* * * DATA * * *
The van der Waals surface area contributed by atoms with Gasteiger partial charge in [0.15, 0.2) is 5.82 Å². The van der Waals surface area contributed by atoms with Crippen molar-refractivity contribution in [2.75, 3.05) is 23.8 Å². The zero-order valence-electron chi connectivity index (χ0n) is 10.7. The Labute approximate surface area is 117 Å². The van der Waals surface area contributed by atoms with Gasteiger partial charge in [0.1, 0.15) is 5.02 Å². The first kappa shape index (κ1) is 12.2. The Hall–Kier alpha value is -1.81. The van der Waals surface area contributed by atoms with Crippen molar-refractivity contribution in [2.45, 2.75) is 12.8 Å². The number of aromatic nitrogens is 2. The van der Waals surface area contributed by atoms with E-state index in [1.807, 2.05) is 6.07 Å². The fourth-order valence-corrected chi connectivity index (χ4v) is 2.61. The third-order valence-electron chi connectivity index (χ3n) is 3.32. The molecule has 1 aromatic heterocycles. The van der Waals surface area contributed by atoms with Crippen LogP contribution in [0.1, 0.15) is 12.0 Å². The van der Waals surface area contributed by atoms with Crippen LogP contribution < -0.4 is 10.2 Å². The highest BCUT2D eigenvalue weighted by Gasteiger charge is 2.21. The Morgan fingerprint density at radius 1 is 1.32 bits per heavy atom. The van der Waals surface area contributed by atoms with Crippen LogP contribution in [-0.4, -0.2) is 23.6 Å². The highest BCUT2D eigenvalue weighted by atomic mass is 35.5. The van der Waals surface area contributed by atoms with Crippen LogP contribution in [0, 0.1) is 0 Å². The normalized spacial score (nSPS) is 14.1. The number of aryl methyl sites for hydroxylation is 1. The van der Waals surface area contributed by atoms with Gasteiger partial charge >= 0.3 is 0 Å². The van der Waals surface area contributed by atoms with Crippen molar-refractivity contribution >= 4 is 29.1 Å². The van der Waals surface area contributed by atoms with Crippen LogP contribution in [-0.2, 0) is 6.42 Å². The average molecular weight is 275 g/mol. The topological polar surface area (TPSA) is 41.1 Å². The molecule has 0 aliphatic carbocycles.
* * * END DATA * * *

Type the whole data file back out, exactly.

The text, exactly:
The van der Waals surface area contributed by atoms with Gasteiger partial charge in [0.15, 0.2) is 5.82 Å². The van der Waals surface area contributed by atoms with Crippen molar-refractivity contribution in [2.75, 3.05) is 23.8 Å². The zero-order valence-electron chi connectivity index (χ0n) is 10.7. The Labute approximate surface area is 117 Å². The van der Waals surface area contributed by atoms with Gasteiger partial charge in [0.1, 0.15) is 5.02 Å². The first kappa shape index (κ1) is 12.2. The Hall–Kier alpha value is -1.81. The van der Waals surface area contributed by atoms with Crippen molar-refractivity contribution in [2.45, 2.75) is 12.8 Å². The number of aromatic nitrogens is 2. The van der Waals surface area contributed by atoms with E-state index in [1.807, 2.05) is 6.07 Å². The fourth-order valence-corrected chi connectivity index (χ4v) is 2.61. The third-order valence-electron chi connectivity index (χ3n) is 3.32. The molecule has 1 aromatic heterocycles. The van der Waals surface area contributed by atoms with Crippen LogP contribution in [0.1, 0.15) is 12.0 Å². The van der Waals surface area contributed by atoms with Crippen LogP contribution < -0.4 is 10.2 Å². The highest BCUT2D eigenvalue weighted by Gasteiger charge is 2.21. The Morgan fingerprint density at radius 1 is 1.32 bits per heavy atom. The van der Waals surface area contributed by atoms with Crippen LogP contribution in [-0.4, -0.2) is 23.6 Å². The highest BCUT2D eigenvalue weighted by atomic mass is 35.5. The van der Waals surface area contributed by atoms with Crippen LogP contribution in [0, 0.1) is 0 Å². The normalized spacial score (nSPS) is 14.1. The number of aryl methyl sites for hydroxylation is 1. The van der Waals surface area contributed by atoms with Gasteiger partial charge >= 0.3 is 0 Å². The van der Waals surface area contributed by atoms with Crippen molar-refractivity contribution >= 4 is 29.1 Å². The van der Waals surface area contributed by atoms with Crippen LogP contribution in [-0.2, 0) is 6.42 Å². The average molecular weight is 275 g/mol. The topological polar surface area (TPSA) is 41.1 Å². The molecule has 0 aliphatic carbocycles.